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Process and Reflection

Creative identity as performance art

      video still

As I've been rolling out the Bunny Glue version of the creative me, I've been thinking a lot about identity. This can get bogged down and boring pretty fast. I'm not really that interested in me per se.

Making art. Doing stuff. Learning stuff. Absolutely.

But I figure I did enough self introspection and questioning of the angsty variety between fourteen and twenty one that now I can go ahead and just do things that interest me.

So why the weird name and all that?

I like to think of it as performance art. Let's be honest. I'm an artist. I would rather be in my studio than tweeting and whatnot. If I'm going to do the whatnot, which I've come to believe is the most effective way to do the post studio art adoption process, then I want to do it as art. I want to do it in a way that looks at how we do the communication and distribution of art, and plays with it. Questions it. Finds some new ways to frame it.

You know, I'm just going to play with my art, hide behind it and goof off in a video... and well you'll see.

That I find interesting.

The icky fridge project

I'm too old to blame much of anything on my parents anymore.

But I sometimes wonder.

Do the ways in which my fridge becomes a central art object and place to hang things, one week wrapped up in fabric to be like a Christo and Jeanne-Claude that failed to scale, currently a magnets gone wild, semi-sculptural, found art landscape... have anything to do with the fact that my mom never hung my art on the fridge as a kid. Well, if that's true, I've definitely fully over compensated.

Right now I have weird ceramic heads with embedded magnet that are starting to crack scattered across the door. I found a tin foil sculpture that had snuck into the freezer the other day. Well , you catch my drift.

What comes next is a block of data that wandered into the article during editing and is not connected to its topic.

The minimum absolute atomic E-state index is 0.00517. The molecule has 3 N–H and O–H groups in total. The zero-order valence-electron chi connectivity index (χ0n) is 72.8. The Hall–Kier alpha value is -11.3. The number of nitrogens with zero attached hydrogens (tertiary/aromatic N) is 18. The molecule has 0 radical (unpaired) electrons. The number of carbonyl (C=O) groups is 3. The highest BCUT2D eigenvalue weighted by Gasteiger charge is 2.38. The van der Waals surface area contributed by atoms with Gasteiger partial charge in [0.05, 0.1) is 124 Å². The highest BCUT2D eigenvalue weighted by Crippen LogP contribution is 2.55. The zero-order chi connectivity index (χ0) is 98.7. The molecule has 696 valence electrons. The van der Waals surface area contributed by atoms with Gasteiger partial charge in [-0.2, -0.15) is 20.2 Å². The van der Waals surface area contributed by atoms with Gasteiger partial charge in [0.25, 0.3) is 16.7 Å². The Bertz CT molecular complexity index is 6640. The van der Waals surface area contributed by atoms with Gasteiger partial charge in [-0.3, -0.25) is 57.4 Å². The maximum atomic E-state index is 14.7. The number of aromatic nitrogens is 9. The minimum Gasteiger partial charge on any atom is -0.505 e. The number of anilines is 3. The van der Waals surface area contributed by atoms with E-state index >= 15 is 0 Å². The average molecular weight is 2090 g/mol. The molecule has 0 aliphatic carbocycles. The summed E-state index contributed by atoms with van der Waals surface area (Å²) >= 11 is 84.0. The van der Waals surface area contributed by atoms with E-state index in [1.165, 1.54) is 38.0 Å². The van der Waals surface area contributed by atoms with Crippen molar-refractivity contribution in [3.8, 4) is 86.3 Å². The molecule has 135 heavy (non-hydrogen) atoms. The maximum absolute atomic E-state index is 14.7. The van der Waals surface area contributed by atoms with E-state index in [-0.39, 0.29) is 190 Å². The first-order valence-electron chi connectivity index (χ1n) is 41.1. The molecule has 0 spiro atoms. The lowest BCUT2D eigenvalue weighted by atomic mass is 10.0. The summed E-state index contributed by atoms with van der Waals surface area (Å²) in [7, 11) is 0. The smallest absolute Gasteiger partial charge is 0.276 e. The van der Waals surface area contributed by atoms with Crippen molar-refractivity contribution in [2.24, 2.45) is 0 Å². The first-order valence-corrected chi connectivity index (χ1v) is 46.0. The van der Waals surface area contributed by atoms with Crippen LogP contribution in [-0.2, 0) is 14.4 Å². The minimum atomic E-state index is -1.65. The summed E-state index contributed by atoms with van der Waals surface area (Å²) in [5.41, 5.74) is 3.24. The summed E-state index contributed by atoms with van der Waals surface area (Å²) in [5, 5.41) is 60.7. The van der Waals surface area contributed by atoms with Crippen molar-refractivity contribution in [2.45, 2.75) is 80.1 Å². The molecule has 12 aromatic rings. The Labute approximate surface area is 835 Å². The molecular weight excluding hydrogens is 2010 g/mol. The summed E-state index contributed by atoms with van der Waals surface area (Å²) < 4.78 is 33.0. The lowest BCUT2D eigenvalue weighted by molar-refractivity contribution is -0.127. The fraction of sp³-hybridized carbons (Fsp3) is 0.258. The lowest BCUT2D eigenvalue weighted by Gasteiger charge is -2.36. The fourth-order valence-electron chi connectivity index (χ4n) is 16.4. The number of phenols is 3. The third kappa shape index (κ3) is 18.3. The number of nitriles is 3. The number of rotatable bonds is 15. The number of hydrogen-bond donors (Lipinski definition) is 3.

People who visit me are drawn to my fridge, and not because of my consistent beer stock.

I have the best magnets. And numerous random metal things stuck to them. Painted tin can lids. Forks. Crazy glued nail structures. Sometimes there's a bit of hazard, but the fridge is a living piece that everyone wants to touch.

Unfortunately, my fridge does not find her internal Martha Stewart when you open the door. Nope. Why do condiments seem so much like art supplies? You always have a ton of them, some of them are embarrassingly stale, but you always secretly covet that one mango chutney that you ran out of last week.

I'm always fascinated by other people's fridges. What do they keep hidden? What is decaying? Is there an organizing principle?

The butter compartment is the true closet. Sure the vegetable drawers can hide a number of peccadillos, but there is something particularly private about that small butter compartment. In mine I hide the Happy Planet Energy shots that are only randomly stocked at my local food store, chocolate, and for ease of grabbing mini crazy glue tubes that have prevented many trips to emergency. Note to self, no more late night vodka and wire cutter parties.

I've been doing a series of fridge photographs. Not the haunting portrait lighting of a Philip-Lorca diCorcia fridge shot, but more the grimy industrial approach. Though admittedly I didn't post the shot of the onion skin bits, plastic spoon, tub of protein powder and unidentifiable stain on the bottom shelf. My mom has internet access too you know. You can call it art, but maybe it's just another strategy to shame myself into domestic cleaning? Hard to guess.

So what is hidden in the secret corners of your fridge? Or is your fridge hidden behind the paintings that you've stuck to the door?


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